- Airborne pollutants (irritants in the workplace, wood smoke, exhaust fumes, air pollution, etc.).
- Tobacco smoke.
- Food (food allergies) or food additives such as sulfites.
- Certain drugs (aspirin and other non-steroidal anti-inflammatory drugs, beta-blockers).
- Respiratory tract infections (colds, bronchitis, sinusitis, etc.) because they cause local inflammation.
- Physical activity, especially if practiced outdoors in cold and dry weather in winter.
- Strong emotions (laughter, crying, anger, excitement), especially in children.
Degree of severity
For some people, asthma attacks are rare and do not have a serious impact on everyday life. However, asthma can become more severe if the attacks are frequent and the symptoms are intense. In some cases, breathing difficulties and shortness of breath may persist between attacks.
Here are some signs of severe or poorly controlled asthma:
- Symptoms during the night
- Limited activity during the day
- The need to use inhalers several times a day or night
- Attacks requiring hospitalization
Poorly controlled asthma can cause permanent symptoms. In exceptional cases, it can become complicated with shortness of breath and endanger the lives of those affected. Every year in the US about 3,564 people die from asthma attacks. Most of these deaths could be prevented by good management of the disease.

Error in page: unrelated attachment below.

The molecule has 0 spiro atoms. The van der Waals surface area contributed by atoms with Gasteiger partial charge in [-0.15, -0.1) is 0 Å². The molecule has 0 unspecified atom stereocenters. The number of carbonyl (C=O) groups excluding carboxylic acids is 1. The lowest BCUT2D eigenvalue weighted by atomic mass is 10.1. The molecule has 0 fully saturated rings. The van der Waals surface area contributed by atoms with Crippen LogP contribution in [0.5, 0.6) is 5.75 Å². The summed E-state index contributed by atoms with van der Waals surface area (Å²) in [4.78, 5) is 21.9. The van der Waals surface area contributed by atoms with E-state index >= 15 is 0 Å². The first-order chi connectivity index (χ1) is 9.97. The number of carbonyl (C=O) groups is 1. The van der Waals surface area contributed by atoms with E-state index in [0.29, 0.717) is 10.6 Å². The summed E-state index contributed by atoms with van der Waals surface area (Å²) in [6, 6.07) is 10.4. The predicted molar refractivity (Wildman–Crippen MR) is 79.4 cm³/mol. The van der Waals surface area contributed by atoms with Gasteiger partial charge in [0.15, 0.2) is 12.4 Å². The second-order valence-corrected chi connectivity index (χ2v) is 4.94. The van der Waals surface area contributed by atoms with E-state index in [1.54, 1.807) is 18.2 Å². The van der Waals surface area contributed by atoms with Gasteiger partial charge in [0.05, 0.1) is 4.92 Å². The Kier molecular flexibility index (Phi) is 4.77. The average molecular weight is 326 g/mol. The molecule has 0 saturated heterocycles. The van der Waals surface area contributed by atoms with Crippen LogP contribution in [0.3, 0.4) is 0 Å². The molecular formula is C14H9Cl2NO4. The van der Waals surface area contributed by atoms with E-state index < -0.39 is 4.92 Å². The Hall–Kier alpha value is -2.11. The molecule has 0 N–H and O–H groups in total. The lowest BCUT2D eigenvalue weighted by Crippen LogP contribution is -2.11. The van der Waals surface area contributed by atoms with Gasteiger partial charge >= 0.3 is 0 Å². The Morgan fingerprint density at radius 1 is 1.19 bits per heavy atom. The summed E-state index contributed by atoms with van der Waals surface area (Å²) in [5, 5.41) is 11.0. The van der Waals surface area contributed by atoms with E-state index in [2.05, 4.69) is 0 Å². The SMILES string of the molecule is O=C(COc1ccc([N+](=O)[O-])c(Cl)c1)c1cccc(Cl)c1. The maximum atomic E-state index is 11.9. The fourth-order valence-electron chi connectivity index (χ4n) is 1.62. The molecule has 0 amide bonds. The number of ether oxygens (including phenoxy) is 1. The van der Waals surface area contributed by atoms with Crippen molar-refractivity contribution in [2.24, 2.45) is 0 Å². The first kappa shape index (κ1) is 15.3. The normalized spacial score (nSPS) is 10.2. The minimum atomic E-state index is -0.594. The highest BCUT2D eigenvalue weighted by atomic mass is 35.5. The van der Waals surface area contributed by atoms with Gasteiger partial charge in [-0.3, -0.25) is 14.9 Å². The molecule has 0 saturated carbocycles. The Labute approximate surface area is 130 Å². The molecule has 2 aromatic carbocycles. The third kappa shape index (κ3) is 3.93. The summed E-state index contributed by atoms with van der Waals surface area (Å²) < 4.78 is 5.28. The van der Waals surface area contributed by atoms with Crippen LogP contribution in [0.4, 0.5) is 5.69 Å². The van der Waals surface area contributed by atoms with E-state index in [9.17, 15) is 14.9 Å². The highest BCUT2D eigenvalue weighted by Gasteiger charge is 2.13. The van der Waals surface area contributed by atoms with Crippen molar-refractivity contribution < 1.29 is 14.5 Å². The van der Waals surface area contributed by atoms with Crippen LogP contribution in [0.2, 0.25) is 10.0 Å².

The vast majority of people with asthma can, therefore, live normally, as long as they follow their treatment correctly. On the other hand, attacks rarely occur suddenly and without warning. If you learn to recognize these signs, you can take timely action to reduce the severity of attacks.
The symptoms may be intermittent or persistent. They can occur after training or when another triggering factor is present and are usually more pronounced at night and early morning.
- Difficulty breathing and shortness of breath (dyspnea)
- A feeling of tightness in the chest
- Dry cough
Note. For some people, asthma is simply a persistent cough that often occurs at bedtime or after physical exertion.
Alarm signals in case of an attack
During an asthma attack, the symptoms of shortness of breath, coughing, and secretions of mucus get worse. If the following symptoms are also present, it is imperative to ask for help or go to the emergency room to control the attack as soon as possible:
- Increased heart rate
- Difficulty speaking or coughing
- Anxiety, confusion, and agitation (especially in children)
- Bluish discoloration of the fingers or lips
- Loss of consciousness (drowsiness)